Also, while I don’t watch TV I do watch The Emmys (awards slut that I am) and watching Julianne Moore actually win a televised award was delicious.  I haven’t seen ‘Game Change’ but I could care less.  I’m just so happy for that moment.
Also, I never wanted to gif a film more than when watching ‘A Handful of Dust’ yesterday.  If I could get my hands on a gif of Anjelica Huston having her fur removed or of Alec Guinness saying “yes, you will read to me” I would pay someone a large sum of money.  The film was good, but those scenes were hilarious and really made the experience what it was.  Guinness made a delightful psycho, and Huston was a pitch perfect lesbian (if that’s what she was supposed to be).  She was, in all honesty, the manliest creature in that film.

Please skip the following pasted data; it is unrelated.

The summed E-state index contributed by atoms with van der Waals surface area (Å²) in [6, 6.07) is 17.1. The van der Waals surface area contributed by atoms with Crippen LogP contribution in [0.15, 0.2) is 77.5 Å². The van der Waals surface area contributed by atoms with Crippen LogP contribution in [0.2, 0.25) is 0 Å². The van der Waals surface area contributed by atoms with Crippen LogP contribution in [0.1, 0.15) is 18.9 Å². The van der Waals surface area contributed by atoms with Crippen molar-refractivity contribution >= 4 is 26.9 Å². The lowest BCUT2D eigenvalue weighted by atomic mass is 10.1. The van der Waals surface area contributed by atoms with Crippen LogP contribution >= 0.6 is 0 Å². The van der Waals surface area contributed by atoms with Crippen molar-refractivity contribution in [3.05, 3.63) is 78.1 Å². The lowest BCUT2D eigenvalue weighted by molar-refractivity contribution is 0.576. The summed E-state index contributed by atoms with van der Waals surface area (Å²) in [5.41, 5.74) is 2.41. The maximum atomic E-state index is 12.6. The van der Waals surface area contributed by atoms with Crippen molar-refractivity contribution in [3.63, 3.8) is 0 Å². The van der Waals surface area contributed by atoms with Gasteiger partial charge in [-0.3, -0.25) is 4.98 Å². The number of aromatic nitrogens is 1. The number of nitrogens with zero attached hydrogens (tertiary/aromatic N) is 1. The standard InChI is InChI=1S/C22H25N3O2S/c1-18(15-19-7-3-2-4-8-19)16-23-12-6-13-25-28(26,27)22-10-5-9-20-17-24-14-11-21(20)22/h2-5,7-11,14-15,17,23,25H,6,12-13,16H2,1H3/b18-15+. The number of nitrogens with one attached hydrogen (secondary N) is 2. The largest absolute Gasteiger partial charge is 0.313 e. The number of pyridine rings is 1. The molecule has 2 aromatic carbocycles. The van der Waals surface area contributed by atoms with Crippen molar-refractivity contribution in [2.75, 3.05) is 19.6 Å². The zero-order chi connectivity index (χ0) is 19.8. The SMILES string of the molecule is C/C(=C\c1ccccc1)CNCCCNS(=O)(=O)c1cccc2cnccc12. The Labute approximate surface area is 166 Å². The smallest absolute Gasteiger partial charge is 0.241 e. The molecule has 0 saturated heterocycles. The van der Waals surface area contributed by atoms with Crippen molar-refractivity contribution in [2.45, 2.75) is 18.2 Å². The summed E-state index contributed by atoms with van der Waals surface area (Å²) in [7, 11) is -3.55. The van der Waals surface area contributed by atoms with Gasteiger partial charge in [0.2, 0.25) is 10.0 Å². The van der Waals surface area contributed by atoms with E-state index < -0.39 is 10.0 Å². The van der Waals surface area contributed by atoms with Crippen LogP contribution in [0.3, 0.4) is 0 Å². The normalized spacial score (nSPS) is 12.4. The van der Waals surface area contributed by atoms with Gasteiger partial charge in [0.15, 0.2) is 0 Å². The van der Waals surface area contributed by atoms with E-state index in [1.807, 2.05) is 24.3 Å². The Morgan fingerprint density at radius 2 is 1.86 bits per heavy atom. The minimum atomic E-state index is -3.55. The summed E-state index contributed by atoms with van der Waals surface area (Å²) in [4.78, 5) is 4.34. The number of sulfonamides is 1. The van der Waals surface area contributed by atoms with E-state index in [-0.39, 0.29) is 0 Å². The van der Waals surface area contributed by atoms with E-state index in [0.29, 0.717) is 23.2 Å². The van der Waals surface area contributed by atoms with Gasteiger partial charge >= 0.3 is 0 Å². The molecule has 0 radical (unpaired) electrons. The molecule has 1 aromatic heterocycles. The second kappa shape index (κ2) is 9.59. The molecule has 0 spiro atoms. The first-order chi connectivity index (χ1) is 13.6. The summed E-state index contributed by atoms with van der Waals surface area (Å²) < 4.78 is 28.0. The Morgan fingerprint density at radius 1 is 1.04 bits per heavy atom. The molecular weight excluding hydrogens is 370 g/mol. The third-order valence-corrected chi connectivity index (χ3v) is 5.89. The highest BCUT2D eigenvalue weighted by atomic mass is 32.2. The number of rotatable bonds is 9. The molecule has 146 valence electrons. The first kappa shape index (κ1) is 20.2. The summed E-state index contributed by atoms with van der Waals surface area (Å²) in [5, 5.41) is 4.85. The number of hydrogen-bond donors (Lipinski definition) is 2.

And lastly, Saturday was the legendary Anna Karina’s birthday (not to be confused with the literary classic Anna Karenina).  Considering that she’s best known for her collaborations (and relationship) with Jean-Luc Godard (who’ve I’ve openly admitted to be my favorite director, ever) it’s no surprise that I worship this legendary actress.  Check out this short yet sweet homage to the beauty herself over at Film Flare.                                
Well that’s it for me right now.  Time to watch more movies!

Sunday, September 23, 2012

Some words on The Master...

Sadly, not from me since I haven't seen it yet (next to Les Miserables, this is my most anticipated of the year).  Instead, I bring you words from Mark Rathbun, a former Scientologist enforcer. I found his take on Anderson's film to be quite interesting, and for all of us interested in the core of this film (and it's obvious inspiration from Scientology), this is a must read!

Friday, September 21, 2012

Trailer Drop: The Promised Land

You can't watch the trailer here.